Monument Lab: Creative Speculations for Philadelphia

1/9: The crowd gathers at the late Terry Adkins’ temporary monument in City Hall Courtyard, on the opening day of Monument Lab. Photo by Lisa Boughter.
2/9: The late Terry Adkins’ temporary monument at City Hall Courtyard, the central meeting place for Penn Institute for Urban Research’s Monument Lab. Photo by Lisa Boughter.
3/9: A member of the crowd brainstorms a monument at the Monument Lab “storefront” space in City Hall Courtyard, the day of the project’s opening. Photo by Lisa Boughter.
4/9: A senior from Masterman High School performs at the opening of Monument Lab, at Terry Adkins’ temporary monument in City Hall Courtyard. Photo by Lisa Boughter.
5/9: The crowd at the opening of Monument Lab, at Terry Adkins’ temporary monument in City Hall Courtyard. Photo by Lisa Boughter.
6/9: Monument Lab co-curator Paul Farber speaks at the project’s opening in City Hall Courtyard. Photo by Lisa Boughter.
7/9: Monument Lab co-curator Ken Lum speaks at the project’s opening at City Hall Courtyard. Photo by Lisa Boughter.
8/9: Jane Golden, Director of Mural Arts, speaks at the opening of Monument Lab in the City Hall Courtyard. Photo by Lisa Boughter.
9/9: Terry Adkins, Blanche Bruce, and the Lone Wolf Recital Corps perform The Last Trumpet as part of the Performa Biennial 2013. Photo courtesy of the Estate of Terry Adkins and Salon 94, New York.

This project will pose the question: What does a 21st-century urban monument look like? The centerpiece of this exploration, overseen by curators A. Will Brown, Paul Farber, and Ken Lum, will be a temporary monument designed by the late, award-winning artist and University of Pennsylvania professor Terry Adkins, to be installed in City Hall’s central courtyard in the spring of 2015. Adkins’ monument addresses the traumatic wave of Philadelphia school closings that occurred in 2013. A Center City storefront “lab” also located at City Hall, which also opens in the spring of 2015, will serve as project headquarters, where participating artists, curators and Philadelphia citizens will brainstorm and instigate ideas for the appropriate monument for contemporary Philadelphia. This project will precede a planned Philadelphia monuments festival, to take place in 2017.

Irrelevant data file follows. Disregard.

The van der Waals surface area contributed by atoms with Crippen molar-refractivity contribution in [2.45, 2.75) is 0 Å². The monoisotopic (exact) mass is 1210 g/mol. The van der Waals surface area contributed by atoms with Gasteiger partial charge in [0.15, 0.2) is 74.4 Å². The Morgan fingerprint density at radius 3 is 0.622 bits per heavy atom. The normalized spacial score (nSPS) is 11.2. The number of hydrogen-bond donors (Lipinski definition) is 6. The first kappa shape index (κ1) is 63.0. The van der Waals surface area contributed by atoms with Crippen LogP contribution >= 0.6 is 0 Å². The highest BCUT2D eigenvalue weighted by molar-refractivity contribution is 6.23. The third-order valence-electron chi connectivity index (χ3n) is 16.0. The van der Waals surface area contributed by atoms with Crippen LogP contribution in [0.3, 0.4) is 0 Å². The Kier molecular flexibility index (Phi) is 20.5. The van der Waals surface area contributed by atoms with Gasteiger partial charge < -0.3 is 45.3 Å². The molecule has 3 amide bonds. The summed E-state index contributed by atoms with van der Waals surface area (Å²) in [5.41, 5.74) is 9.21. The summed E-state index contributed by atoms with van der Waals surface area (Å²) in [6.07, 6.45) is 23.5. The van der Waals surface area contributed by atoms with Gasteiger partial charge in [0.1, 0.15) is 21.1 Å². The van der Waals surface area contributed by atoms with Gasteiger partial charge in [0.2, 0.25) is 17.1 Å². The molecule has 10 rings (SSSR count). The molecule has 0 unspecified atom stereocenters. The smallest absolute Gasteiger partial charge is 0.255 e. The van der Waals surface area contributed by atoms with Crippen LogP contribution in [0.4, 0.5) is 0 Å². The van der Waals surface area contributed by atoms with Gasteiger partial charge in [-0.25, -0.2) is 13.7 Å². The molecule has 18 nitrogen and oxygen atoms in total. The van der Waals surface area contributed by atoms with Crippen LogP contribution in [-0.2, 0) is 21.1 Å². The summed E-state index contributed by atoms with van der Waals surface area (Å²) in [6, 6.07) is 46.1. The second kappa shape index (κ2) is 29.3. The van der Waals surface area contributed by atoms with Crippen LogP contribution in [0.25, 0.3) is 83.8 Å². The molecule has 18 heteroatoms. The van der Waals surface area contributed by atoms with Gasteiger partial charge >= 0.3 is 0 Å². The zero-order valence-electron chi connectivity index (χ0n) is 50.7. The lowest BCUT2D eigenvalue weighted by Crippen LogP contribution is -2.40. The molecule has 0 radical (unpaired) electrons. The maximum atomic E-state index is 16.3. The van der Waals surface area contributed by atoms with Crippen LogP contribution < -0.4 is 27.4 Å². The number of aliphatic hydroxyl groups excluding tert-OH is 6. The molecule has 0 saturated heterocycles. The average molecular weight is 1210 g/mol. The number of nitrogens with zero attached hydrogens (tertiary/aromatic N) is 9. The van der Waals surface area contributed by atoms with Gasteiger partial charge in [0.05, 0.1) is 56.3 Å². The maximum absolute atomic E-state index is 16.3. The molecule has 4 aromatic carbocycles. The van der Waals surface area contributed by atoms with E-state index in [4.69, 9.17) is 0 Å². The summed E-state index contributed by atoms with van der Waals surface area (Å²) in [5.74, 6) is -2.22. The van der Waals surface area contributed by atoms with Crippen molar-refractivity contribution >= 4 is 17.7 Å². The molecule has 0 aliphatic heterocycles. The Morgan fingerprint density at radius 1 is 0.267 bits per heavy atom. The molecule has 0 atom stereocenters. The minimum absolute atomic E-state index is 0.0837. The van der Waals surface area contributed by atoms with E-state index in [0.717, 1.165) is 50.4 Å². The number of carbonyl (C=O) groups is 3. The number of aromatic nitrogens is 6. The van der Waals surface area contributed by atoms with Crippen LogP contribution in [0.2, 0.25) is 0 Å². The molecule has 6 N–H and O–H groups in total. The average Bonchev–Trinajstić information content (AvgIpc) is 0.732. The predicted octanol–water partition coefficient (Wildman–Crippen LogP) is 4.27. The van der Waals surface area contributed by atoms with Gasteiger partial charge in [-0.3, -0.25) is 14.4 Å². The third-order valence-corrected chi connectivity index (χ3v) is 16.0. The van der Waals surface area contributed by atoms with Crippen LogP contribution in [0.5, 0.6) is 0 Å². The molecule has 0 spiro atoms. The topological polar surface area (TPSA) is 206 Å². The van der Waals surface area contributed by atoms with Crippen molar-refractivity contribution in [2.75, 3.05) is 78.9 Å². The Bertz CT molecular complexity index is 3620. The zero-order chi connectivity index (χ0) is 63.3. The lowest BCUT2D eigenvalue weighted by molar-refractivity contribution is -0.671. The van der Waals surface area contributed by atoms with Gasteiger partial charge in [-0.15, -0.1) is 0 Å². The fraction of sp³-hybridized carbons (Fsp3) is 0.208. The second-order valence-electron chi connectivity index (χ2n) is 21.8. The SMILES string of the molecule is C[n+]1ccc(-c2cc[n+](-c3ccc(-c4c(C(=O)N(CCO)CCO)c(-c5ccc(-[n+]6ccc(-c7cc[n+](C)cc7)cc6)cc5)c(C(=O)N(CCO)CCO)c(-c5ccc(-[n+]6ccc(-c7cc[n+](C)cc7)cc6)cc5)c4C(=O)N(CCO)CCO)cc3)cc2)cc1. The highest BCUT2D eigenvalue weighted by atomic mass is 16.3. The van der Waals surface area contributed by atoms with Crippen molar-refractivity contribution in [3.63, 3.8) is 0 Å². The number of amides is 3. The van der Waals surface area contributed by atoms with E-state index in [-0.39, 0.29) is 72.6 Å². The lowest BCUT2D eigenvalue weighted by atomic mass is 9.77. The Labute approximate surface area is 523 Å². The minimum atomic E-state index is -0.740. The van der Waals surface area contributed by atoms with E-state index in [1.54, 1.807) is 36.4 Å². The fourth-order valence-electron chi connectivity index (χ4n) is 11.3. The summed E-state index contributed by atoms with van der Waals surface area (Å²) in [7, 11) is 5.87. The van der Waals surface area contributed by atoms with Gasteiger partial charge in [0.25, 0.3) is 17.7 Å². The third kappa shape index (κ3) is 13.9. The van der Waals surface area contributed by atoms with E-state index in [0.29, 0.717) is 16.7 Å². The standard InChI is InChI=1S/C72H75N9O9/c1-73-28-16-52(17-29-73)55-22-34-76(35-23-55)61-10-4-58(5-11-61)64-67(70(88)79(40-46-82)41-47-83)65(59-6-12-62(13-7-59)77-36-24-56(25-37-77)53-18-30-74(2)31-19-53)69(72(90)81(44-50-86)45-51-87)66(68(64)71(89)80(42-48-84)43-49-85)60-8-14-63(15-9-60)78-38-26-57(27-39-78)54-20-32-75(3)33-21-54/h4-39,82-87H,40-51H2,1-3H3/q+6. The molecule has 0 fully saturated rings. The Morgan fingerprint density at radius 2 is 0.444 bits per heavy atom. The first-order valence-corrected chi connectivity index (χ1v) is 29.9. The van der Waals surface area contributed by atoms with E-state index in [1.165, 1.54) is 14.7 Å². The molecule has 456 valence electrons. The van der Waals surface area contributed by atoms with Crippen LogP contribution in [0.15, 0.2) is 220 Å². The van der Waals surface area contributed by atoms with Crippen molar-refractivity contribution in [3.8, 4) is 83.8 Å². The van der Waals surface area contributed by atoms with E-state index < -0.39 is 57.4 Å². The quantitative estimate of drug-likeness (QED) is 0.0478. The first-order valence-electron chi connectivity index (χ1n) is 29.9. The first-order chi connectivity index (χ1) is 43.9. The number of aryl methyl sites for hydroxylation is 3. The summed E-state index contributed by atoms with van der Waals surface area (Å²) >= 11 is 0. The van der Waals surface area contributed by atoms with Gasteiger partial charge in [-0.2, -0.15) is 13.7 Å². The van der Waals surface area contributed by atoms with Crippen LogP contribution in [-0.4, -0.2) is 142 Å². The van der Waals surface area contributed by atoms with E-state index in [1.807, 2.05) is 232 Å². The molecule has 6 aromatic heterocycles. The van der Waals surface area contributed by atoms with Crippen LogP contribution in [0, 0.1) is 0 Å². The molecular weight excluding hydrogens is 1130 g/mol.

Additional unrestricted funds are added to each grant for general operating support.

Grants & Grantees

Pang Xiong Sirirathasuk Sikoun is a textile artist and a 1996 Pew Fellow.

Collaborators & Colleagues

David Allison is manager of onsite programs at the Denver Museum of Nature and Science, where his most recent projects include writing and developing a multimodal show on the science of flight.

Monument Lab: Creative Speculations for Philadelphia will host a series of noontime talks, to take place on location at City Hall.

Grants & Grantees

The Brandywine River Museum planned for a 2015 exhibition by Los Angeles-based conceptual photographer James Welling, whose work takes inspiration from and pays homage to 20th-century American artist Andrew Wyeth.

For the sixth program of the “Schmart World” series, AUX Curatorial Fellow Whitney Kimball presents ESP TV: Live Broadcast of Experimental Performance from AUX.

Cliveden, an 18th-century historic site once owned by the Chew family, envisioned new interpretive strategies and a series of programs based on its history of enslavement.

Collaborators & Colleagues

David Sheingold is an independent consultant providing project development, strategic planning, and fundraising services for arts organizations and artists.

The work of 22 artists, spanning four generations, was presented in an exhibition that examined clay’s appeal and craft.

Grants & Grantees

Jackie Tileston is a visual artist and a 2004 Pew Fellow.

Grants & Grantees

The American Philosophical Society Museum launched five large-scale and inventive public engagement projects, all associated with its exhibition on French natural history.

Collaborators & Colleagues

Jean Isaacs is the artistic director of San Diego Dance Theater and the founder of Trolley Dances.

Published in 2001, Curating Now: Imaginative Practice/Public Responsibility documents a symposium that addressed the state of curatorial practice.